Gardening Articles: Edibles :: Vegetables

White Asparagus (page 2 of 3)

by Christopher O. Bird

When, How, and What to Plant

Early spring is the best time to plant asparagus in most regions, except if you live where winters are mild. In that case, plant in late fall. Start by amending the soil with compost. Asparagus prefers soil that is neutral to slightly acidic, so if necessary, add lime to correct acidity or sulfur to correct alkalinity. The plants come as crowns, which are clumps of roots. Nine crowns, planted 2 to 4 inches deep and about 15 to 16 inches apart, will fill a 4-foot-square bed in about three years. Both male and female plants produce edible spears, though all-male varieties are said to be more productive. (I haven't noticed much difference.)

'Mary Washington' and 'Jersey Knight' are good varieties, and plants are readily available from mail-order catalogs. 'Mary Washington' may be more rust-resistant. 'Jersey Giant' produces such large spears that the largest among them may be a little tough and stringy. Based on experience, I would avoid no-name bargains. They may be inferior strains being unloaded by a breeder.

Care and Harvesting of Asparagus Plants

Each year, when the first spears begin to emerge (around the first of May in my area), I apply a cheap, fast-release lawn fertilizer, such as 30-3-3, and water it in. This encourages good top growth for the harvest period. Then I put on the top. The bed won't receive rain, of course, while the top is on, but I seldom have to water, because the covered soil doesn't dry out much.

Surprisingly, air circulation isn't a problem, either. During my first harvest, I created some openings for ventilation. Not only did this turn out to be unnecessary, but it let in a little indirect light, which made the spears pale green instead of white.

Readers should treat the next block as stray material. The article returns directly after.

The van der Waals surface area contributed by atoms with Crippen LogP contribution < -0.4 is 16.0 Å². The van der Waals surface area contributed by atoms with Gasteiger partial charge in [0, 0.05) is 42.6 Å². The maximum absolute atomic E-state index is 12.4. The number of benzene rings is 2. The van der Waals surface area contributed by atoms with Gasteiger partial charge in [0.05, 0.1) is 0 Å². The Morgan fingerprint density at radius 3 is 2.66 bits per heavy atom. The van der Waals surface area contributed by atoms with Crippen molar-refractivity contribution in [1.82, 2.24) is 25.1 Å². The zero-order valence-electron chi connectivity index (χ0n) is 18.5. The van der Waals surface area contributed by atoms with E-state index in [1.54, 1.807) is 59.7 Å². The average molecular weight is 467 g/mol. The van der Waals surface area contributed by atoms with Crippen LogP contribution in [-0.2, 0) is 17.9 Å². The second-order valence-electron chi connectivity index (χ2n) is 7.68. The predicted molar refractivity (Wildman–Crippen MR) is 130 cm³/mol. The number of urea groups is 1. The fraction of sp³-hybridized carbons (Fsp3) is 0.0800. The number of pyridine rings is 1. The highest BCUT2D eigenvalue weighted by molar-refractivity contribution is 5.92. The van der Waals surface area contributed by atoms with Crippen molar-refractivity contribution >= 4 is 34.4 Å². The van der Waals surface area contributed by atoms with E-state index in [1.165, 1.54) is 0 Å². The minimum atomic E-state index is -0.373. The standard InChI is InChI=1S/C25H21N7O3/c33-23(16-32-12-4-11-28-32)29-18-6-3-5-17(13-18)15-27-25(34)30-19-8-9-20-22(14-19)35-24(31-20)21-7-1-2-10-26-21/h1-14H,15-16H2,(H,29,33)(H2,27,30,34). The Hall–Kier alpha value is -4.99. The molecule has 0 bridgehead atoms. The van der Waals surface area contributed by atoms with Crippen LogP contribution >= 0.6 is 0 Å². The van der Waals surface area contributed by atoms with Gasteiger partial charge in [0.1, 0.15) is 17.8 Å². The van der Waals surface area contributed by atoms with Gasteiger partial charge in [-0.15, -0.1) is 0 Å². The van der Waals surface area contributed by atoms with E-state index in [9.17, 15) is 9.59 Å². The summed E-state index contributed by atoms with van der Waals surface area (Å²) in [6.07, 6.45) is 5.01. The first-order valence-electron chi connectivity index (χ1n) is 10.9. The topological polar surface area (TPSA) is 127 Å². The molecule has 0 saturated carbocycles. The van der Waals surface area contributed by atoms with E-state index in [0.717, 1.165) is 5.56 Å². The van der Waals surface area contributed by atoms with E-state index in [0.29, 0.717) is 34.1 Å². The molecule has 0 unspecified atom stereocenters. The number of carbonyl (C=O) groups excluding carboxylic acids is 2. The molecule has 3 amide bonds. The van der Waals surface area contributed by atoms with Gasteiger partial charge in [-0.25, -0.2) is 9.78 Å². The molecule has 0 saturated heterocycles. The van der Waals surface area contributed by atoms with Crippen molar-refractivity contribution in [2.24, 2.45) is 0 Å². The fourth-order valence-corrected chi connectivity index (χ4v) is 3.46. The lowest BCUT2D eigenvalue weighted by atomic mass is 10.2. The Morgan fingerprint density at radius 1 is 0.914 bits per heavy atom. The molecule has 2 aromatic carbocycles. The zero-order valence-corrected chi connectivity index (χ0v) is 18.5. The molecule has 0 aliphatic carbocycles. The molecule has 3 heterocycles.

Pests and Diseases

Japanese beetles are the main pests in my garden, so I put out a trap. The other common pest is asparagus beetle. Fortunately, though, in both cases, my harvest is over before the beetles begin theirs, and by that point they cause relatively little damage compared to the size of the plants. I have rarely had to apply a pesticide.

An occasional problem is rust, which shows up in a few wilted spears. A standard vegetable-garden fungicide seems to cure it (but maybe the problem would clear up on its own). After cutting off the infected spears, I drench the soil with the fungicide, trying to avoid getting any directly on the good spears that remain. (To be safe, I wash those spears thoroughly before cooking.)

When and How to Harvest

Be sure to harvest -- or at least peek under the top -- every two days or so throughout the cutting season. The spears grow fast in the dark, and if you go too long without checking, some will grow too tall and bend after reaching the plywood ceiling.

Many growers say it's best not to harvest any spears in the first two years. That's probably true, but raised beds like these are so efficient that it really doesn't hurt to harvest for two to four weeks the second year. After that, you can harvest for four to six weeks each spring, or until most of the spears start getting too spindly to be worth cutting.

When the harvest is over (early June in western Virginia), I remove the cover. The plants need full sun in summer. I apply a complete fertilizer, such as 10-10-10, immediately after the harvest and again in midsummer.

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